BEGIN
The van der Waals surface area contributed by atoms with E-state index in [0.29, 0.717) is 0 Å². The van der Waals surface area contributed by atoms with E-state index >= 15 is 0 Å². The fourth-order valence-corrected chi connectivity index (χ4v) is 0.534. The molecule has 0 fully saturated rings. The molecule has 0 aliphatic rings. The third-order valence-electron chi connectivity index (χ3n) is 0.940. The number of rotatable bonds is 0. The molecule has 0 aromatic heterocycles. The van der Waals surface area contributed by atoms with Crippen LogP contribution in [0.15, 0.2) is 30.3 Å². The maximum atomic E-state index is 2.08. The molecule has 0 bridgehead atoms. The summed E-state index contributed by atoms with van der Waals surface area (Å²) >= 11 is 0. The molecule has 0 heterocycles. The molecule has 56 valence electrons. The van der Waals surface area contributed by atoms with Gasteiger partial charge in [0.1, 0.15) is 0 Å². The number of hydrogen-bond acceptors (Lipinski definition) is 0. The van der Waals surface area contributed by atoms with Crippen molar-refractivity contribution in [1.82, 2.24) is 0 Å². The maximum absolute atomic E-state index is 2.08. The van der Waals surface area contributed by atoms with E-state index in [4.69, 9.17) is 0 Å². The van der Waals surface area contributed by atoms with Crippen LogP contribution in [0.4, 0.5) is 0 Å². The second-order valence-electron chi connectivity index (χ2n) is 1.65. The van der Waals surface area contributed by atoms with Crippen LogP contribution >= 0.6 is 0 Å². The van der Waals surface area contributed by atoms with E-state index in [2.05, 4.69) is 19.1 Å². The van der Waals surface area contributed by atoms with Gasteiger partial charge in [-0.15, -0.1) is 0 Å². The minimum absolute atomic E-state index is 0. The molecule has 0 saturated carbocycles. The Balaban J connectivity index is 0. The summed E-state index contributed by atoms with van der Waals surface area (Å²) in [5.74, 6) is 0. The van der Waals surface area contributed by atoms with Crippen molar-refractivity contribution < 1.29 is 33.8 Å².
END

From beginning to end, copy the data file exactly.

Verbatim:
The van der Waals surface area contributed by atoms with E-state index in [0.29, 0.717) is 0 Å². The van der Waals surface area contributed by atoms with E-state index >= 15 is 0 Å². The fourth-order valence-corrected chi connectivity index (χ4v) is 0.534. The molecule has 0 fully saturated rings. The molecule has 0 aliphatic rings. The third-order valence-electron chi connectivity index (χ3n) is 0.940. The number of rotatable bonds is 0. The molecule has 0 aromatic heterocycles. The van der Waals surface area contributed by atoms with Crippen LogP contribution in [0.15, 0.2) is 30.3 Å². The maximum atomic E-state index is 2.08. The molecule has 0 bridgehead atoms. The summed E-state index contributed by atoms with van der Waals surface area (Å²) >= 11 is 0. The molecule has 0 heterocycles. The molecule has 56 valence electrons. The van der Waals surface area contributed by atoms with Gasteiger partial charge in [0.1, 0.15) is 0 Å². The number of hydrogen-bond acceptors (Lipinski definition) is 0. The van der Waals surface area contributed by atoms with Crippen molar-refractivity contribution in [1.82, 2.24) is 0 Å². The maximum absolute atomic E-state index is 2.08. The van der Waals surface area contributed by atoms with E-state index in [4.69, 9.17) is 0 Å². The van der Waals surface area contributed by atoms with Crippen LogP contribution in [0.4, 0.5) is 0 Å². The second-order valence-electron chi connectivity index (χ2n) is 1.65. The van der Waals surface area contributed by atoms with Crippen LogP contribution >= 0.6 is 0 Å². The van der Waals surface area contributed by atoms with E-state index in [2.05, 4.69) is 19.1 Å². The van der Waals surface area contributed by atoms with Gasteiger partial charge in [-0.15, -0.1) is 0 Å². The minimum absolute atomic E-state index is 0. The molecule has 0 saturated carbocycles. The Balaban J connectivity index is 0. The summed E-state index contributed by atoms with van der Waals surface area (Å²) in [5.74, 6) is 0. The van der Waals surface area contributed by atoms with Crippen molar-refractivity contribution < 1.29 is 33.8 Å².